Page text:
Date of Award




Document Type


Degree Name

Doctor of Philosophy (PhD)


Department of Atmospheric and Environmental Sciences

Content Description

1 online resource (viii, 174 pages) : color illustrations.

Dissertation/Thesis Chair

James J Schwab

Committee Members

Robert J Keesee, Christopher Walcek, Fangqun Yu


aerosols, Air pollutant, Air quality regulations, ion balance, organic matter, particulate matter, Air, Atmospheric chemistry, Particulate matter, Atmospheric aerosols

Subject Categories

Atmospheric Sciences | Environmental Sciences | Other Chemistry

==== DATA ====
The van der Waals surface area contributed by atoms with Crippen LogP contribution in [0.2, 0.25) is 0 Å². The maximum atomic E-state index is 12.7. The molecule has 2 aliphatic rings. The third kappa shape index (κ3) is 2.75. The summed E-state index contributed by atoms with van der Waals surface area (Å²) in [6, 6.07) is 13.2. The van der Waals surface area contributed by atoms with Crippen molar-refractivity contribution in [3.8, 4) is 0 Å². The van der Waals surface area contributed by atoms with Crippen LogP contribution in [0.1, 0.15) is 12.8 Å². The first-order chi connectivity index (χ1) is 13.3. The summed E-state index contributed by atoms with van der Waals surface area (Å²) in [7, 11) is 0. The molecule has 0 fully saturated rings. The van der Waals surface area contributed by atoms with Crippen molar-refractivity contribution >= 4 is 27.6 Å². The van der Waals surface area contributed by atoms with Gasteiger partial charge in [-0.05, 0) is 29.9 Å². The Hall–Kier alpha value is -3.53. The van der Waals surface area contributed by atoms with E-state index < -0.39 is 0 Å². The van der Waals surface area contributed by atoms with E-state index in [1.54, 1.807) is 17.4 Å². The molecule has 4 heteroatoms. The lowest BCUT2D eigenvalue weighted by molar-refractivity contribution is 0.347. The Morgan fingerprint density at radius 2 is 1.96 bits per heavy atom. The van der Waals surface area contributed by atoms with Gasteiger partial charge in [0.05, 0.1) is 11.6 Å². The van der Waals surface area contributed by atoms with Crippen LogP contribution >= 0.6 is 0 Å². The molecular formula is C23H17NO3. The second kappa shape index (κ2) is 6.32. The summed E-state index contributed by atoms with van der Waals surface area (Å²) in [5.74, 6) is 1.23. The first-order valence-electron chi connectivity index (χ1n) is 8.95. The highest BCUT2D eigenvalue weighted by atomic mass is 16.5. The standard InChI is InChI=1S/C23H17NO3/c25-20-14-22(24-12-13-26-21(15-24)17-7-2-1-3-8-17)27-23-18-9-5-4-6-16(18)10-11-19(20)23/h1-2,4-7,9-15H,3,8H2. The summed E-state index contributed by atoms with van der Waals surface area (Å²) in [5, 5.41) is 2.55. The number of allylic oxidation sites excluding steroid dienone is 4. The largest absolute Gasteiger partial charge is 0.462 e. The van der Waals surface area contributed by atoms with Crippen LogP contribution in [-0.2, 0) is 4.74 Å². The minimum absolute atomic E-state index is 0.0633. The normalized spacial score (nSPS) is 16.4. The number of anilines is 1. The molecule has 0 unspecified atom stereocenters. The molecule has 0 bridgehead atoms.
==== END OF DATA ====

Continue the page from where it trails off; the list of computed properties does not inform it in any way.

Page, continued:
Eighteen years of ambient PM2.5 mass and major components are used in this study to harmonize the carbonaceous fraction of PM2.5 data, and to examine long-term trends and seasonal variability changes. The major decreasing trend of PM2.5 mass and major inorganic ions reflects the ambient concentration response to clean air regulations and policies.Although elemental carbon shows a decreasing trend in agreement with most other PM2.5 components, organic carbon shows a different behavior of no-trend to slightly increasing trend in some sites. Organic carbon behavior indicates the growing role of non-combustion sources at the expense of decreasing combustion sources. Seasonal trends are examined; which show significant seasonal differences mainly as more decrease (or increase) during higher concentrations seasons compared to other seasons; and as a decrease in seasonal variability. The annual average range is examined as well, and for most PM2.5 components this range is shrinking. Trend analysis results led to exploration of the relatively slow rates of organic carbon decline compared to inorganic ions, as well as the differences in these rates of decline amongst the inorganics themselves. Potential sources of the different behavior for PM2.5 organic carbon are the increase in wildfires, the increase in vehicular emissions, the migration from the coal fired power plants to natural gas EGUs, and changes in the effective directions of pollutant sources. Also, results indicated that differences in reduction rates of different components affected the inorganic ion-balance, ammonium partitioning, nitrate attribution, regional/rural nature of the sources, and increased the ratio of unaccounted for mass. Potential contributing factors were explored to explain the unaccounted for mass and results indicated that the major contributor to this quantity is organic matter, and that this component is increasing with time. The contribution of nitrate is less clear and convincing, and it seems that the assumption that ammonium nitrate is the only form of nitrate is likely not the best choice. Finally, results of this study can offer a better understanding of both effectiveness of current clean air regulations, and any future regulations, to achieve the goal of a cleaner atmosphere.